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Gophers guard Gadiva Hubbard, above vs. Milwaukee last week, is quickly becoming a key player again.

Less than three weeks ago, Gadiva Hubbard woke up on edge, nervous.

It was Nov. 5, the day of the Gophers women’s basketball team’s season opener. For Hubbard it would be the first time she’d play in a real game in nearly 20 months.

“That first game, there were a lot of butterflies,” Hubbard said. “My stomach was turning during warmups.”

In a difficult loss to a good Missouri State team, it showed. Hubbard had no field goal attempts and just two points.

But she was back. And things have, quickly, gotten better. In Sunday’s victory over then-19th-ranked Arizona State, Hubbard made seven of 13 shots, four of seven 3-pointers and scored 20 points.

“I felt like myself again,” she said.

This is important. The Gophers need Hubbard to replace much of the scoring lost when Kenisha Bell finished her career last season.

It can’t all be on Hubbard. Second-year coach Lindsay Whalen needs forward Taiye Bello and guard Jasmine Brunson — both seniors — to take steps on offense, and they have.

But a healthy Hubbard is a big deal. And, to her, it’s about time.

Hubbard came to the Gophers in 2016 from Virginia Beach, Virginia, where she helped Princess Anne High School win three straight state titles. She averaged 12.5 points as a freshman at Minnesota. A year later she was a starter and third-leading scorer (13.6 ppg behind Bell and Carlie Wagner) on a Gophers team that reached the second round of the NCAA tournament.

But during workouts the next summer she started feeling pain in her right foot, pain that kept getting worse. She wasn’t able to go when the Gophers started practicing in fall 2018. Ultimately, she had to have surgery that cost her the whole season.

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She was with the team, was at every practice and traveled with the Gophers. But she couldn’t play, and that was difficult.

“I tried to encourage the team,” Hubbard said. “I clapped, told them what I was seeing from the outside. But it was very hard not to be able to contribute.’’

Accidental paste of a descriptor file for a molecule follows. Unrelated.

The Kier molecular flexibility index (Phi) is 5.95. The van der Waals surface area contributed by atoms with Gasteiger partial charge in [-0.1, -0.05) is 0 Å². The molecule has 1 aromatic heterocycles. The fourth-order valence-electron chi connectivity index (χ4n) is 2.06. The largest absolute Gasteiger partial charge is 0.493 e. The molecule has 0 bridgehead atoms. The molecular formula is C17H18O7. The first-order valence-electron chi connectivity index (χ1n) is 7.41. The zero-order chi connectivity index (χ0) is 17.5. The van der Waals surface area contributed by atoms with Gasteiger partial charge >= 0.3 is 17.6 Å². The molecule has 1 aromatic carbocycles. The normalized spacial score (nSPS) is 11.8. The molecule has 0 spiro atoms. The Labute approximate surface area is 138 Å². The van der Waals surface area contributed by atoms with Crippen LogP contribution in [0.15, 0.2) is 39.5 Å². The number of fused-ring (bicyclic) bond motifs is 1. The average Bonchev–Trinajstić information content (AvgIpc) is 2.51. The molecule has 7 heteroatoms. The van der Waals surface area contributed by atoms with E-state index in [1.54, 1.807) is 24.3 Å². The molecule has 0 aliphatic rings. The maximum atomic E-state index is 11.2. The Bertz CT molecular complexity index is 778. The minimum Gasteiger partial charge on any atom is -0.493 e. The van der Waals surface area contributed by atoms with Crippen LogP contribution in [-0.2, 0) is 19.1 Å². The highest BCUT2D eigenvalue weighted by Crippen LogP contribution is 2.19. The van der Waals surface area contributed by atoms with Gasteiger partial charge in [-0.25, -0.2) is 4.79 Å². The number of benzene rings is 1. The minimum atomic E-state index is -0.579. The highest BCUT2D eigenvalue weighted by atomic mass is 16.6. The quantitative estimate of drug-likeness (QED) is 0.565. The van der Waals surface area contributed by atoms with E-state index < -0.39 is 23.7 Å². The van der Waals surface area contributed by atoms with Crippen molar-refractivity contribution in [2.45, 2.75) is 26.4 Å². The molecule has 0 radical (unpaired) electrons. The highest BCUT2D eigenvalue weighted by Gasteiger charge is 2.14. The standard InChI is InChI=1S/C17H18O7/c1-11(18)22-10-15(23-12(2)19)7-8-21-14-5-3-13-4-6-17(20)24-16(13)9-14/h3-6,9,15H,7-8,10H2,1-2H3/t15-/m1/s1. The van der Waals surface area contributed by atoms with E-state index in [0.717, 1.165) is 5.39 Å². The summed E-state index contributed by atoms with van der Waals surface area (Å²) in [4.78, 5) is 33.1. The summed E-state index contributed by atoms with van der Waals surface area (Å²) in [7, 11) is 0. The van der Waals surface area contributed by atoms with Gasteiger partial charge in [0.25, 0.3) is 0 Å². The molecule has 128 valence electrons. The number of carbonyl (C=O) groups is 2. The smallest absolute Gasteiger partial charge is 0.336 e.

Now she’s back.

The 5-9 junior guard’s talents are well-suited to the way Whalen wants to play. The Gophers are using a small starting lineup with Bello surrounded, essentially, with four guards — Destiny Pitts, Brunson, Sara Scalia and Hubbard. The Gophers spread the floor, creating driving lanes for Brunson and freshman point guard Jasmine Powell, Brunson’s backup.

And they shoot 20.3 3-pointers per game, up significantly from last season, with Pitts (13-for-25) and Hubbard (7-for-17) leading the way.

After that two-point return vs. Missouri State, Hubbard has scored 12, 10 and 20 points in the past three games. So it took about two weeks for a season’s worth of rust to come off. A versatile defender, Hubbard leads the Gophers with nine steals.

Whalen said she wasn’t surprised at how quickly Hubbard got up to speed. She watched Hubbard work hard in her rehab last season and in practice before this season.

“She did a good job,” Whalen said. “It was on her, to be in here, be diligent. And she did all those things.”

Said Brunson: “I came in with her, so it was tough seeing her out. We could have used her (last year). But seeing her get back, get right and play is good to see.”

And it feels good, too. Having been away from the game for so long, Hubbard has a new love for basketball.

“I know so many people have said this about injuries, but it is so true,” Hubbard said. “You do appreciate the game a lot more once you’ve come back. It makes you look at the game so differently.”

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